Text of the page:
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Are C-style macro names subject to the same naming rules as identifiers? After a compiler upgrade, it is now emitting this warning for a legacy application:

warning #3649-D: white space is required between the macro name "CHAR_" and its replacement text
  #define         CHAR_&        38

This line of code is defining an ASCII value constant for an ampersand.

#define   DOL_SN        36
#define   PERCENT       37
#define   CHAR_&        38
#define   RT_SING       39
#define   LF_PAR        40

I assume that this definition (not actually referenced by any code, as far as I can tell) is buggy and should be changed to something like "CHAR_AMPERSAND"?

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4 Answers 4

up vote 15 down vote accepted

Macro names should only consist of alphanumeric characters and underscores, i.e. 'a-z', 'A-Z', '0-9', and '_', and the first character should not be a digit. Some preprocessors also permit the dollar sign character '$', but you shouldn't use it; unfortunately I can't quote the C standard since I don't have a copy of it.

From the GCC documentation:

Preprocessing tokens fall into five broad classes: identifiers, preprocessing numbers, string literals, punctuators, and other. An identifier is the same as an identifier in C: any sequence of letters, digits, or underscores, which begins with a letter or underscore. Keywords of C have no significance to the preprocessor; they are ordinary identifiers. You can define a macro whose name is a keyword, for instance. The only identifier which can be considered a preprocessing keyword is defined. See Defined.

This is mostly true of other languages which use the C preprocessor. However, a few of the keywords of C++ are significant even in the preprocessor. See C++ Named Operators.

In the 1999 C standard, identifiers may contain letters which are not part of the “basic source character set”, at the implementation's discretion (such as accented Latin letters, Greek letters, or Chinese ideograms). This may be done with an extended character set, or the '\u' and '\U' escape sequences. The implementation of this feature in GCC is experimental; such characters are only accepted in the '\u' and '\U' forms and only if -fextended-identifiers is used.

As an extension, GCC treats '$' as a letter. This is for compatibility with some systems, such as VMS, where '$' is commonly used in system-defined function and object names. '$' is not a letter in strictly conforming mode, or if you specify the -$ option. See Invocation.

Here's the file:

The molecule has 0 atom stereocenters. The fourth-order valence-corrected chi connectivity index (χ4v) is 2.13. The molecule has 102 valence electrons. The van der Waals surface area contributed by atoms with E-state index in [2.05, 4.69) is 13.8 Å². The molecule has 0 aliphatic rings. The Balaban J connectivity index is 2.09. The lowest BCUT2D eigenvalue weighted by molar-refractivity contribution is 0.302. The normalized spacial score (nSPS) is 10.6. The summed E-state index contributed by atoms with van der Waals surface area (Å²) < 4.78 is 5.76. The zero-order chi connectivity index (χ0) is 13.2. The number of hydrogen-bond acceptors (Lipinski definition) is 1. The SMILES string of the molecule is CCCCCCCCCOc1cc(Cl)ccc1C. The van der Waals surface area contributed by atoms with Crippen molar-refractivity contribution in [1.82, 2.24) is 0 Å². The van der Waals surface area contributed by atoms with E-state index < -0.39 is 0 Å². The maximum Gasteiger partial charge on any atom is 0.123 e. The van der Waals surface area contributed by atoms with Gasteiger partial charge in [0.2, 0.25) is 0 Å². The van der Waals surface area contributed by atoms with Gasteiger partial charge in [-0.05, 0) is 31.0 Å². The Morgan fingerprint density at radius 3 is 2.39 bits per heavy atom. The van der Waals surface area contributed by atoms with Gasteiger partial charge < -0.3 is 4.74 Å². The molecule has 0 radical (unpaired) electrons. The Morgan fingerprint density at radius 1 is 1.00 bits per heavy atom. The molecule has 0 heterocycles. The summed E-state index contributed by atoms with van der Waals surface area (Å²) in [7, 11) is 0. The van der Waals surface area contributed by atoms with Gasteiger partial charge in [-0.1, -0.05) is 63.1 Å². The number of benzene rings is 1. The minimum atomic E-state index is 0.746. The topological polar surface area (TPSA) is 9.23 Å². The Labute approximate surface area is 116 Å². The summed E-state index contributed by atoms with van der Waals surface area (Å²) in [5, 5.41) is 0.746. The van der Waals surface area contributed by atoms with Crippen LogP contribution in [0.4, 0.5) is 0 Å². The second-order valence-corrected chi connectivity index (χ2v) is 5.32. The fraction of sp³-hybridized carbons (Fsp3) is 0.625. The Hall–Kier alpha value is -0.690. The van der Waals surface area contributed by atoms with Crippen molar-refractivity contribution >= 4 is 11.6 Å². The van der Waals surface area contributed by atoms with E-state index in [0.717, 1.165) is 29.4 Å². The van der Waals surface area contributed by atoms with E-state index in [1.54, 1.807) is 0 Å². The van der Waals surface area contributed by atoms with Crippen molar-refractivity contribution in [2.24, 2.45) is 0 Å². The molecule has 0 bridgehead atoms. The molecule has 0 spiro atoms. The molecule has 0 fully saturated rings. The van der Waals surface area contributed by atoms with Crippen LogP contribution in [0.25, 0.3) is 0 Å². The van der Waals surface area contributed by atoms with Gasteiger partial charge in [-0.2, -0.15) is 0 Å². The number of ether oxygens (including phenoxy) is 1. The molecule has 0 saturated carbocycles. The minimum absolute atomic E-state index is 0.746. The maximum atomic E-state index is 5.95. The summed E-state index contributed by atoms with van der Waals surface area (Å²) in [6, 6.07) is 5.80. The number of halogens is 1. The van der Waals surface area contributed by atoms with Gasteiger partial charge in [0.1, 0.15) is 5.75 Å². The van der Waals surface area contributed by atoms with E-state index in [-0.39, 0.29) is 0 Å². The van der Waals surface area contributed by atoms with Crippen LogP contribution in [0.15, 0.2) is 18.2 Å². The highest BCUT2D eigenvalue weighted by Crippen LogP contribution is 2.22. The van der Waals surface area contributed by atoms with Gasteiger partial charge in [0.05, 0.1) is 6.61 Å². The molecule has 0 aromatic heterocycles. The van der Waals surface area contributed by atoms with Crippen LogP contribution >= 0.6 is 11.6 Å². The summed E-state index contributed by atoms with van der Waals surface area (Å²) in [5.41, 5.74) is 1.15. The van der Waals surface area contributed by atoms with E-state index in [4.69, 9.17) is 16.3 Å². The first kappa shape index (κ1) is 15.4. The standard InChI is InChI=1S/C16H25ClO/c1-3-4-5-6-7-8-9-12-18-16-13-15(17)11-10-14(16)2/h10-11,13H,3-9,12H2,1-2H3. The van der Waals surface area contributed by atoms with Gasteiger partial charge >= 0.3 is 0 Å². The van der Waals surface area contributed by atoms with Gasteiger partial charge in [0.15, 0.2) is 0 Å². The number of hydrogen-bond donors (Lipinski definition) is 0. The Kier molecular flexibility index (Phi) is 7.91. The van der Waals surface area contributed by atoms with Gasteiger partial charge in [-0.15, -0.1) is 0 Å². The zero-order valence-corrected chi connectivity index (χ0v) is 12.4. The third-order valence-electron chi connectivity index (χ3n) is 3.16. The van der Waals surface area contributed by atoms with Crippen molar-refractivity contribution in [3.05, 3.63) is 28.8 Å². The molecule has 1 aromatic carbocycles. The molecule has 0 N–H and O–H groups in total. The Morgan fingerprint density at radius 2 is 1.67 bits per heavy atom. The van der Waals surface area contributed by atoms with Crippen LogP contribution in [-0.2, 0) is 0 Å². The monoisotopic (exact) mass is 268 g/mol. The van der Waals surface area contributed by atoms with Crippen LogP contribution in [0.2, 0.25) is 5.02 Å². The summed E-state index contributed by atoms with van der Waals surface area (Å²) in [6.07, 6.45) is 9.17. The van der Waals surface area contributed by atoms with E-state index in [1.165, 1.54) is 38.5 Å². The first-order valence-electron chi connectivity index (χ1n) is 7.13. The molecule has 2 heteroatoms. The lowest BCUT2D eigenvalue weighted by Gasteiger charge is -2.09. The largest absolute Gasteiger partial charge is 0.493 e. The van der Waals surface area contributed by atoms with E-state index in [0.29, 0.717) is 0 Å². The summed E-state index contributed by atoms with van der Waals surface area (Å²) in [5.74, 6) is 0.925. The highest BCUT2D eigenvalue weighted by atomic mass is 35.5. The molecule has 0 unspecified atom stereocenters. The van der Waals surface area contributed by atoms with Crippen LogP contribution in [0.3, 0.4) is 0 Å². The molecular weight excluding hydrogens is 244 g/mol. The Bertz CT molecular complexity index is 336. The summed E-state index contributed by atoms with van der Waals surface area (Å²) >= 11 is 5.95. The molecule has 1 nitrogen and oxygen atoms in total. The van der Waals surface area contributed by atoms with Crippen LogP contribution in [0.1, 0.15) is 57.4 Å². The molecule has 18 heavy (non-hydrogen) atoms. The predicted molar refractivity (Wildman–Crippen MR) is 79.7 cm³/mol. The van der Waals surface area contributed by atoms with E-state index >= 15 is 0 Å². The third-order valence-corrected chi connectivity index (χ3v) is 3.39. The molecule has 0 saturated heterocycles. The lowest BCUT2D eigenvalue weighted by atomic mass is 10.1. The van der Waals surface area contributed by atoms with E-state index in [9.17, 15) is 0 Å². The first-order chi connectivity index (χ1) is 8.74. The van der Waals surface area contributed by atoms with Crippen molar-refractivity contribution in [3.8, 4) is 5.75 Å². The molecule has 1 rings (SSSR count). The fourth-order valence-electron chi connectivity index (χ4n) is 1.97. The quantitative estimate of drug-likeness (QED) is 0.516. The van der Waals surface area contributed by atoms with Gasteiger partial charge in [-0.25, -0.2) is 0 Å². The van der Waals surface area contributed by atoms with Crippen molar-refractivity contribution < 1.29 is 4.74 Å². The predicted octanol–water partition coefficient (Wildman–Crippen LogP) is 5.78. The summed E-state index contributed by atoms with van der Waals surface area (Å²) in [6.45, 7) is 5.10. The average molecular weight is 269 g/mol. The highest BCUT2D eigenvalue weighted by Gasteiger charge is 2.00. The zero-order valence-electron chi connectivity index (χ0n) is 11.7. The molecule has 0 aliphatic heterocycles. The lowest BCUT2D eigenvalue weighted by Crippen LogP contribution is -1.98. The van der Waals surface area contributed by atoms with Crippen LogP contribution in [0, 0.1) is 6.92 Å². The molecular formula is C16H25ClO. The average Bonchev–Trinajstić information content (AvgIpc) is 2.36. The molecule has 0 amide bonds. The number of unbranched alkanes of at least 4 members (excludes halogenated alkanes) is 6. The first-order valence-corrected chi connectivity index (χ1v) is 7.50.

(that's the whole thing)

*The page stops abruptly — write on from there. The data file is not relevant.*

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ISO/IEC 9899:TC3 6.10/1 specifies the grammar of preprocessing directives, making explicit that macro names share the exact same rules as identifiers. 6.4.2.1/1 specifies the rules for identifiers. –  saffsd Jun 21 '11 at 5:30
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You're right, the same rules apply to macro and identifiers as far as the names are concerned: valid characters are [A-Za-z0-9_].

It's common usage to use CAPITALIZED names to differentiate macros from other identifiers - variables and function name.

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The same rules that specify valid identifiers for variable names apply to macro names with the exception that macros may have the same names as keywords. Valid characters in identifier names include digits and non-digits and must not start with a digit. non-digits include the uppercase letters A-Z, the lowercase letters a-z, the underscore, and any implementation defined characters.

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"with the exception that macros may have the same names as keywords" -- yes, but also with more exceptions that macros may not have the same name as this preprocessor keyword: defined –  Windows programmer Dec 16 '08 at 0:25
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Operators are definitely not allowed in C style macros. I see a minus (-) there.

The wikipedia page refers to the names as identifiers, so the same rules must apply. http://en.wikipedia.org/wiki/C_preprocessor

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A-Z is short for the set containing A through Z, not the set { 'A', '-', 'Z' }. –  IInspectable Sep 4 '13 at 14:25
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